Tanzania’s newspaper The Citizen recently reported that WaterAid, an international non-governmental organization, has challenged the United Nations to set a new global target to achieve its Millennium Development Goal No 7, a universal access to water, sanitation and hygiene by 15 more years, because the UN probably won’t meet its 2015 target.
Medical journal The Lancet conducted a 2012 study which revealed that about 400,000 children under five die every year in sub-Saharan Africa due to diarrhea primarily caused by unsafe water and poor sanitation, The Citizen said. The newspaper’s reporter Athuman Mtulya added:
WaterAid Pan-Africa programme manager Nelson Gomonda said: “A total of 330 million Africans today live without access to clean water, so the road to travel is long, but we can for the first time see the end in sight. With more than 1,000 African children under five dying every day of diseases due to lack of water and sanitation, Africans will not accept failure. We have to reach this target.”
In 2008, African governments signed the eThekwini Declaration, committing them to spending at least 0.5 per cent of their GDP on sanitation and hygiene. But WaterAid issued a report in February showing the governments were not meeting that commitment.
See The Citizen story here.
Meanwhile, in Ethiopia, UNICEF and the nation’s Ministries of Education; Health; and Water, Mines and Energy, have issued a set of guidelines to improve access and quality of water, sanitation and hygiene (WASH) services in the country’s primary schools and health facilities.
Ethiopia’s DireTube Media Group reported:
Current data from a National WASH Inventory conducted in 2012, revealed that the water supply for primary schools stands at 31 per cent, while sanitation coverage is 33 per cent in an estimated 27,000 primary schools across Ethiopia. In the country’s 3, 200 health facilities, a mere 32 per cent have safe water.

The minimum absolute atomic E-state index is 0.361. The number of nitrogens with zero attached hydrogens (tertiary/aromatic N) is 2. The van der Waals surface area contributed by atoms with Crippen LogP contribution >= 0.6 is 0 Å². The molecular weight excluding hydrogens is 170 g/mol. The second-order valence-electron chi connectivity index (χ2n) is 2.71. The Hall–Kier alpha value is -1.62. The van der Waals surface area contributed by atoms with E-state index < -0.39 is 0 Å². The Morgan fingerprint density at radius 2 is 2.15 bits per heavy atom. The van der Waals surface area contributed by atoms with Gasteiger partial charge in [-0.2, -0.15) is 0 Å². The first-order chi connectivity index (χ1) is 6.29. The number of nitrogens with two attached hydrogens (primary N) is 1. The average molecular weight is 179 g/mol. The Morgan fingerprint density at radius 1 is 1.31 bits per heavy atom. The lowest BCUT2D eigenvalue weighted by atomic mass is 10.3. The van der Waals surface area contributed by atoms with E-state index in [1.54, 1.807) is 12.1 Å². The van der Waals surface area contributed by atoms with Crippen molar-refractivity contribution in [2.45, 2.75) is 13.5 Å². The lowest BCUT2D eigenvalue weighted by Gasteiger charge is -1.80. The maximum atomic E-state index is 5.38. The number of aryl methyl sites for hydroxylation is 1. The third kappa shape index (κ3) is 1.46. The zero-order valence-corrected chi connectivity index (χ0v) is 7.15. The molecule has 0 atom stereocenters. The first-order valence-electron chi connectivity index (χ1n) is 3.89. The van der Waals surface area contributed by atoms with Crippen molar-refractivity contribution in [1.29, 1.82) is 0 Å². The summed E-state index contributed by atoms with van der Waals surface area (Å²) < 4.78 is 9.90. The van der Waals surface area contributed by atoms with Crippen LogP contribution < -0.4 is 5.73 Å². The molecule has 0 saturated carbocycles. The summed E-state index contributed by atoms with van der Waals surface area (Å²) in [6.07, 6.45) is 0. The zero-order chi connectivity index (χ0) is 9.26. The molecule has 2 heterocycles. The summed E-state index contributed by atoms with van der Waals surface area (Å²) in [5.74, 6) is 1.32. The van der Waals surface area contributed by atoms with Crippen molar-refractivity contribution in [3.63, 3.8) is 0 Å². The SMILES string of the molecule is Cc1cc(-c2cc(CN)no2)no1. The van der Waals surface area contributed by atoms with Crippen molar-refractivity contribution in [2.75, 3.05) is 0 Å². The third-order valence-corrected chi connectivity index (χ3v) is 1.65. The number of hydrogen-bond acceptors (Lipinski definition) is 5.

In northwestern Nigeria, the state of Zamfara’s Governor Abdulaziz Yari announced his administration has so far spent N7 billion to improve water supply throughout the state in the last two years.
He said the state government had already paid contractors about N4 billion to handle water projects across the state. He was awaiting project completions, and then would pay up the outstanding balance, according to Premium Times.
The U.S. Supreme Court is scheduled Tuesday to hear a battle between Texas and Oklahoma over water rights. Today’s newsok.com reports:
The case before the high court was brought by the Tarrant Regional Water District, a Texas agency that provides water to more than 6 million residents of North Texas and says it desperately needs more water to supply the growing population.
The agency claims Texas is entitled to water that can only be obtained in Oklahoma, and it argues that the compact implicitly allows for the water to be taken from Oklahoma.
Oklahoma and the other two states that are part of the Red River Compact – Arkansas and Louisiana – say the compact doesn’t entitle Texas to take water within Oklahoma’s boundaries.
Meanwhile, in Arkansas, Central Arkansas Water’s Board of Commissioners is asking ExxonMobil for a plan to move an oil pipeline away from an area that drains into the main source of drinking water for Little Rock and surrounding communities.
The request came nearly two weeks after ExxonMobil’s Pegasus pipeline ruptured and spilled thousands of barrels of oil in Mayflower, a small city about 25 miles northwest of Little Rock.
ExxonMobil has said the March 29 spill didn’t affect Mayflower’s drinking water supply, which comes from a lake about 65 miles away and is managed by a different supplier.
But that hasn’t ended concerns about drinking water in the region, as the pipeline runs through part of the Lake Maumelle Watershed, the area that drains into the main drinking water supply for hundreds of thousands of people.
Central Arkansas Water’s board is also asking ExxonMobil to come up with short-term solutions to reduce the risk of an oil spill in the watershed.